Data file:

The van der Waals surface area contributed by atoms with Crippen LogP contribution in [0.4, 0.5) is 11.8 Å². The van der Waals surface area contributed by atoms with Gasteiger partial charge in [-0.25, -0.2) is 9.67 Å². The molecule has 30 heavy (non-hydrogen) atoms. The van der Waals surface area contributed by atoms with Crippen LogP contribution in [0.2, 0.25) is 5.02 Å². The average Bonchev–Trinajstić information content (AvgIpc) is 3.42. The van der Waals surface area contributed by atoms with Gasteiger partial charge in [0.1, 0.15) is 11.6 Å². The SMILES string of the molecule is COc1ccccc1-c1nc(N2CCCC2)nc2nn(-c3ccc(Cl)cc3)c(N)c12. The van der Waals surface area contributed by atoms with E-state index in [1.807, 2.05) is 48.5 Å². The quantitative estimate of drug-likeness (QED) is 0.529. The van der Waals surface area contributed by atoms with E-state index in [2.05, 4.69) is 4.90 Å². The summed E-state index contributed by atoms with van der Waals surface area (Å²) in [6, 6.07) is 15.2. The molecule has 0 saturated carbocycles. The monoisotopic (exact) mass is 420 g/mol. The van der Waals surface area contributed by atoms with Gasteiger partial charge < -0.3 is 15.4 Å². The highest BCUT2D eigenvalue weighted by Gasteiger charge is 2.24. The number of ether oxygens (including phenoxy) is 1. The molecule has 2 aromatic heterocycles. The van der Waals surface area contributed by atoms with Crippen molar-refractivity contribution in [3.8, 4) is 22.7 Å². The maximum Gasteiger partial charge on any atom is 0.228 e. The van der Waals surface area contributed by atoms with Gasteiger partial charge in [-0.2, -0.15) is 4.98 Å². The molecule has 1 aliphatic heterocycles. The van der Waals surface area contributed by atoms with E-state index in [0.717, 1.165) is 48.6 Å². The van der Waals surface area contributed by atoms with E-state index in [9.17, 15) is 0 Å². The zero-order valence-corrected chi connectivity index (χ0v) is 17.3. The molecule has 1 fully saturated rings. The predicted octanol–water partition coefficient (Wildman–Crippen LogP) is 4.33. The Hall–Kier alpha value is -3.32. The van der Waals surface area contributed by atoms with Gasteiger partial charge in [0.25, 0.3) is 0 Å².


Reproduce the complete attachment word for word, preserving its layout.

The van der Waals surface area contributed by atoms with Crippen LogP contribution in [0.4, 0.5) is 11.8 Å². The van der Waals surface area contributed by atoms with Gasteiger partial charge in [-0.25, -0.2) is 9.67 Å². The molecule has 30 heavy (non-hydrogen) atoms. The van der Waals surface area contributed by atoms with Crippen LogP contribution in [0.2, 0.25) is 5.02 Å². The average Bonchev–Trinajstić information content (AvgIpc) is 3.42. The van der Waals surface area contributed by atoms with Gasteiger partial charge in [0.1, 0.15) is 11.6 Å². The SMILES string of the molecule is COc1ccccc1-c1nc(N2CCCC2)nc2nn(-c3ccc(Cl)cc3)c(N)c12. The van der Waals surface area contributed by atoms with E-state index in [1.807, 2.05) is 48.5 Å². The quantitative estimate of drug-likeness (QED) is 0.529. The van der Waals surface area contributed by atoms with E-state index in [2.05, 4.69) is 4.90 Å². The summed E-state index contributed by atoms with van der Waals surface area (Å²) in [6, 6.07) is 15.2. The molecule has 0 saturated carbocycles. The monoisotopic (exact) mass is 420 g/mol. The van der Waals surface area contributed by atoms with Gasteiger partial charge < -0.3 is 15.4 Å². The highest BCUT2D eigenvalue weighted by Gasteiger charge is 2.24. The number of ether oxygens (including phenoxy) is 1. The molecule has 2 aromatic heterocycles. The van der Waals surface area contributed by atoms with Crippen molar-refractivity contribution in [3.8, 4) is 22.7 Å². The maximum Gasteiger partial charge on any atom is 0.228 e. The van der Waals surface area contributed by atoms with Gasteiger partial charge in [-0.2, -0.15) is 4.98 Å². The molecule has 1 aliphatic heterocycles. The van der Waals surface area contributed by atoms with E-state index in [0.717, 1.165) is 48.6 Å². The van der Waals surface area contributed by atoms with E-state index in [9.17, 15) is 0 Å². The zero-order valence-corrected chi connectivity index (χ0v) is 17.3. The molecule has 1 fully saturated rings. The predicted octanol–water partition coefficient (Wildman–Crippen LogP) is 4.33. The Hall–Kier alpha value is -3.32. The van der Waals surface area contributed by atoms with Gasteiger partial charge in [0.25, 0.3) is 0 Å².